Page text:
Wednesday, September 21, 2011

Aasgard - Nyx EP (2008)

Somewhat comparable to Grab's debut album Plague... from the same year, Aasgard strives to grasp the second wave black metal medium by its scrotum and breathe sickness once again into its stagnant, decaying testes. However, this duo goes about it with a more organic feel to their writing, anchored by solid and meandering melodies and pummeling drum beats which almost sound like they are in a separate dimension to the distorted fabric of the guitars and the salacious, rasping drawl of the vocalist. They incorporate some degree of variation into their tempos and tones, and I can say that few of the five songs here sound exactly the same, but a lot of the blast sequences do become monotonous in time.

I'll point out that four of the tracks feel flush from the same recording sessions, but the bonus "Battle Within" is actually culled from the previous year's demo Behold. This tune has a more understated, acidic primacy to it, truly grisly and raw and not so much comparable to the rest. I rather prefer the lucid crawl of "Splendour of the Barbaric Winter" as it accelerates into fevered warfare, or "As I Walk the Steps of Death" for the fuzzed out bass that slices through the stream of coagulated blood that is the guitar line. I also enjoy how they bounce the rhythm guitars off to one barely audible side of the mix, while the melody cuts straight down the middle. It gives the feel of some churning, grimy cemetery mud. Alas, there are points in "Obliterated from All Passions, Standing Above Myself, Near Myself" and elsewhere when the drums seem to almost fall off the rhythm-rails, and ultimately there are no individual guitar lines that truly stand to attention.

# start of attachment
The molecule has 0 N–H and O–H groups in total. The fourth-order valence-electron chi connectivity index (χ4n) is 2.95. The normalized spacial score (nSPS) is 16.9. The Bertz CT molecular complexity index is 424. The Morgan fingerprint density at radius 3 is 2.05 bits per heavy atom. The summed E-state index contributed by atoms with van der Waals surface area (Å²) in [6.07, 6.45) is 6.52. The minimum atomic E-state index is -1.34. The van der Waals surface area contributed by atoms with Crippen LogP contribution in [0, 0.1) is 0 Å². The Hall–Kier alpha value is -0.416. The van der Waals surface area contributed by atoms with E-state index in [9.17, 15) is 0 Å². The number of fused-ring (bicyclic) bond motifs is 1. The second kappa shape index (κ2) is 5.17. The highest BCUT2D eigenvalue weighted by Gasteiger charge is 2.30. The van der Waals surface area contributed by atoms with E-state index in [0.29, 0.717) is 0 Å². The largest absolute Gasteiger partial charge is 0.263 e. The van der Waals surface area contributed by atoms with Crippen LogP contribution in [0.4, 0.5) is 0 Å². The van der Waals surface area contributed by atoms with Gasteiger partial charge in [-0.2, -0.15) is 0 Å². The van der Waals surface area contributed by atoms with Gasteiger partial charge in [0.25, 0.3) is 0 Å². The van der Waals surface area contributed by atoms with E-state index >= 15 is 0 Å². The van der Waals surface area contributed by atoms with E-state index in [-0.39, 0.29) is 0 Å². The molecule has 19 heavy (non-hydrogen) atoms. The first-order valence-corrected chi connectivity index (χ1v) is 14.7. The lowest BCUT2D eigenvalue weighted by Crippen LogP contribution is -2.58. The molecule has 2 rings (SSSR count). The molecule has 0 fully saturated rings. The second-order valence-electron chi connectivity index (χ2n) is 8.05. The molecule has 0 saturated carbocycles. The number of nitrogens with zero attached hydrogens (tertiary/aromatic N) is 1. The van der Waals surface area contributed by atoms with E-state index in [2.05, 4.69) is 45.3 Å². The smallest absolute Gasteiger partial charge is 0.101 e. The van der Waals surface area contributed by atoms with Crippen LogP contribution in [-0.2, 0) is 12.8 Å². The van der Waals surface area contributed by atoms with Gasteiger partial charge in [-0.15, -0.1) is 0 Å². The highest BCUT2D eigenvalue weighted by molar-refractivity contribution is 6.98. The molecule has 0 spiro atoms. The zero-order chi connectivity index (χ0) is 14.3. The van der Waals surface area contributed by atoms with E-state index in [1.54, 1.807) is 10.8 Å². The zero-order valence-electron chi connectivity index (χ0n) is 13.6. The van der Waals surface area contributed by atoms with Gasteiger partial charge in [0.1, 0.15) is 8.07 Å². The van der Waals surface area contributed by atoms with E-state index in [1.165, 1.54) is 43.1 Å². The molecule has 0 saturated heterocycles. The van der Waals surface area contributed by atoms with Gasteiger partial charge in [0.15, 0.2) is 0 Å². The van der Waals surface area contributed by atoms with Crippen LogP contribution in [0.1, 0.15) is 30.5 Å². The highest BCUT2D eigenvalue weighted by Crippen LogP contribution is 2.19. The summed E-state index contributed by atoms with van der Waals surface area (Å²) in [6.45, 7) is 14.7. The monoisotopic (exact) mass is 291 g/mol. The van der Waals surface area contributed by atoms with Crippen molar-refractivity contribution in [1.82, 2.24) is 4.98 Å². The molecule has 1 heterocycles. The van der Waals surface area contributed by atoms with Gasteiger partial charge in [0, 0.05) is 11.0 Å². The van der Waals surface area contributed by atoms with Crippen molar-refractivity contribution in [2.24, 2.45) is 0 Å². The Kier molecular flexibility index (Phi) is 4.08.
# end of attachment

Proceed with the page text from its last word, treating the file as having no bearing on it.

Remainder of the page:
Nyx is another of a thousand or so European black metal recordings which I can deem no more than just 'okay'. They've got a good grasp of their genre, they know how to implement dirty sounds over rugged, lo-fi production and they can, in general play their instruments. The lyrics aren't half-bad and the atmosphere of requisite oppression is evident. They certainly follow in the mold of records like Transilvanian Hunger, Nattens Madrigal and Burzum, but they never quite step outside that box of derivation, nor do they match or surpass any of the hundreds of records that have successfully shaped this style. But this isn't a bad start.

Verdict: Indifference [6.25/10]
(how treasonous tongues poison)

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